In physics as part of unit 3 (the last of the first year), you do an option topic (edexcel only). these were originally designed to re-enforce (with some real world applications) the topics in the "core" units. these topics are:
Astrophysics (Thermal physics mostly, generally to do with black body radiation but with some rote learning of star life cycles and some understanding of fusion), the core parts for this are taught in the 2nd year
Nuclear and particle physics (a general introduction to the particles and forces in the standard model, but without the quantum parts), the core parts of this are in the first year (radioactivity) although most of it is new
Solid Materials (no one does it, its boring!) basically just hookes law and a couple bits that are also in chemistry about material strengths
Medical Physics (mostly on X-rays and ultrasound, as well as radiotherapy, MRI and other uses of radiation) Primarily based on the waves topic (2nd year) and the radioactivity topic (1st year)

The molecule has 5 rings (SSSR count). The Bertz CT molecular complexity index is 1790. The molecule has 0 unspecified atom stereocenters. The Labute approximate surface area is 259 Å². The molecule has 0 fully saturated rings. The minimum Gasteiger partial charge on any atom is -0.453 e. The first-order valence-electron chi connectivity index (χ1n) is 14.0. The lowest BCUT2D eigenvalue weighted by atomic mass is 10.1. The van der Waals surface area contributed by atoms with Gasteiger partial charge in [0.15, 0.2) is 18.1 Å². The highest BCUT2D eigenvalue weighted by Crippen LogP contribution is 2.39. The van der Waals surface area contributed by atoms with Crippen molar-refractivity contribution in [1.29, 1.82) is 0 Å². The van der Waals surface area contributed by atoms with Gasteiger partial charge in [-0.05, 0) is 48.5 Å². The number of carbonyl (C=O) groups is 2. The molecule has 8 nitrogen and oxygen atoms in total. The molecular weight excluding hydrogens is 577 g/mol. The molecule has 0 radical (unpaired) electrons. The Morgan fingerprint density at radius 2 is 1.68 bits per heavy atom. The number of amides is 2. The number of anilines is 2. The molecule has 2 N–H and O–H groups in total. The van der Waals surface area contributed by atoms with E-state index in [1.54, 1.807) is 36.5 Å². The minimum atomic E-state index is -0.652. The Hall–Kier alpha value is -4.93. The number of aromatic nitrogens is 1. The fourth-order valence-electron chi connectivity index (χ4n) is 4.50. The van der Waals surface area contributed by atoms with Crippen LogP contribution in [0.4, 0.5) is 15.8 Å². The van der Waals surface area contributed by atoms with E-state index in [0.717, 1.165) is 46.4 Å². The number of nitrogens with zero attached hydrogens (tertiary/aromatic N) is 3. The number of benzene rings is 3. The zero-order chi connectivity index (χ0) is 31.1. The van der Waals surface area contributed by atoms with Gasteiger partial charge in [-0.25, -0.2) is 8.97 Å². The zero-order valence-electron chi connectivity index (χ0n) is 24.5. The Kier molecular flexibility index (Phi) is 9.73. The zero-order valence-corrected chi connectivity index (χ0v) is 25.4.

Of these the most popular with schools/colleges seem to be astro- and medical physics, as the pupils will fall asleep at the mention of solid materials and run screaming at the mention of something as difficult sounding as particle physics (although this is by far the easiest! Little rote learning, just conserve everything except quark type in weak interactions), however this means that students HAVE to learn these by rote as the basic foundations are not taught till the year after.